10. I love my church, and I remain convinced that I fit somewhere in my denomination.  It’s still a big tent.  Unfortunately for me, ordination comes through a much smaller and regionally-determined tent.

11.  I have nothing to hide, so if you want to know why I wasn’t relicensed, I’ll tell you.  But ask me privately (in person , in an email or Facebook message, whatever).  I’m afraid if I try to explain it in a post I’ll either misrepresent the Credentials Board’s perspectives or my own.  I assure you that it’s nothing scandalous; just irreconcilable differences.

12.  If you care about me at all, please don’t use me as an excuse to bash the Church, or I’ll just feel super guilty and compelled to rush to Her defense.  #askmehowIknow

13.  Everything that has happened feels, to use a “Law and Order” phrase, like the fruit of the poisonous tree.  The extra scrutiny from the Credentials Board started with the false accusations I wrote about last summer.  It certainly rankles my sense of justice that someone lied about me in order to prevent me from being ordained, and now that all the dominoes have fallen he’s getting his way.  I remind myself often that I can’t frame this as winning and losing….but it’s not easy.  You guys, I’m struggling a lot with forgiveness.  It’s so hard when the other person won’t acknowledge that they’ve wronged you, and some of the people around you diminish what’s been done, and you feel like “the wicked prosper” while you’re flattened, and humiliated and feel like damaged goods, and there’s no real recourse.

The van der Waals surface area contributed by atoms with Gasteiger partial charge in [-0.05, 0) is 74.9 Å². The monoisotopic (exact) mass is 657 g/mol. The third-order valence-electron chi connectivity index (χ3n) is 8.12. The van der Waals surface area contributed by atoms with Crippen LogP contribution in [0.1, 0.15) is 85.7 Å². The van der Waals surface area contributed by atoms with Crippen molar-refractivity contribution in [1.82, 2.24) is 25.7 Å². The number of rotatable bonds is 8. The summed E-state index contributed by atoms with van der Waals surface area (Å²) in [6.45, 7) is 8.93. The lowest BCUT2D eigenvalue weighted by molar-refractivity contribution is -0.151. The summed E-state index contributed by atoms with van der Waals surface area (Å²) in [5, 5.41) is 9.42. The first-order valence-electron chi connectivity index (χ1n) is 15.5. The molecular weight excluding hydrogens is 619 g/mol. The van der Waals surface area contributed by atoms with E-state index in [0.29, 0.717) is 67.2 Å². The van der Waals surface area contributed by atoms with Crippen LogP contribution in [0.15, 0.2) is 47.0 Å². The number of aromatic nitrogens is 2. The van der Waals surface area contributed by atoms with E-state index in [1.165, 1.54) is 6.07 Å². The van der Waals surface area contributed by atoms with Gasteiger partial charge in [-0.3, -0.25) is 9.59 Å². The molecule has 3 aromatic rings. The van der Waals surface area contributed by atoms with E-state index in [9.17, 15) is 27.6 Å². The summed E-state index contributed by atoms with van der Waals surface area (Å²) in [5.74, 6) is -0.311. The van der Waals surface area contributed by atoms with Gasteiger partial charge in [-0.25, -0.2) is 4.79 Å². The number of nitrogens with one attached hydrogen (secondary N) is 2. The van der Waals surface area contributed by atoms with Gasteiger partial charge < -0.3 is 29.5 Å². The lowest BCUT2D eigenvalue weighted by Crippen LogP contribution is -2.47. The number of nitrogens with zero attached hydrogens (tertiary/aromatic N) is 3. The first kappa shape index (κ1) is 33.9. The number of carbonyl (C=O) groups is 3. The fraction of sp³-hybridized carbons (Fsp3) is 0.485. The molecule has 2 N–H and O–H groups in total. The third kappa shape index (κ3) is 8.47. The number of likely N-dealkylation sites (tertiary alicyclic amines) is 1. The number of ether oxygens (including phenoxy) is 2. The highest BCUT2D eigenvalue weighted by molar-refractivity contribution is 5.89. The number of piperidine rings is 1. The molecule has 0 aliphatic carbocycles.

14.  That got a little dark.  Sorry.  I know Jesus understands being betrayed by a friend, so that helps.  And I trust that eventually this pain has to dull.

open road15.  Here’s what I won’t miss about being a licensed pastor:  being afraid to speak.  Maybe  my compulsive, possibly pathological, need to share what’s in my head would have inevitably gotten me in trouble – even without the poison tree.  Pastors are expected to be very, very careful and to not admit to too many questions.  And I am a fool who rushes in and has tons of questions.  I want to tell my truth without fear again.  I look forward to that.

16.  I know that even sharing this much will be considered bad form and un-Christian by some people.  We have this idea that we protect the church by promoting the good stuff and hiding the bad stuff, but I’m an increasingly bad hider.  In case you haven’t figured this out yet, I love the church.  I don’t tell my story to shame the church but because it’s my story.  And I want to tell it.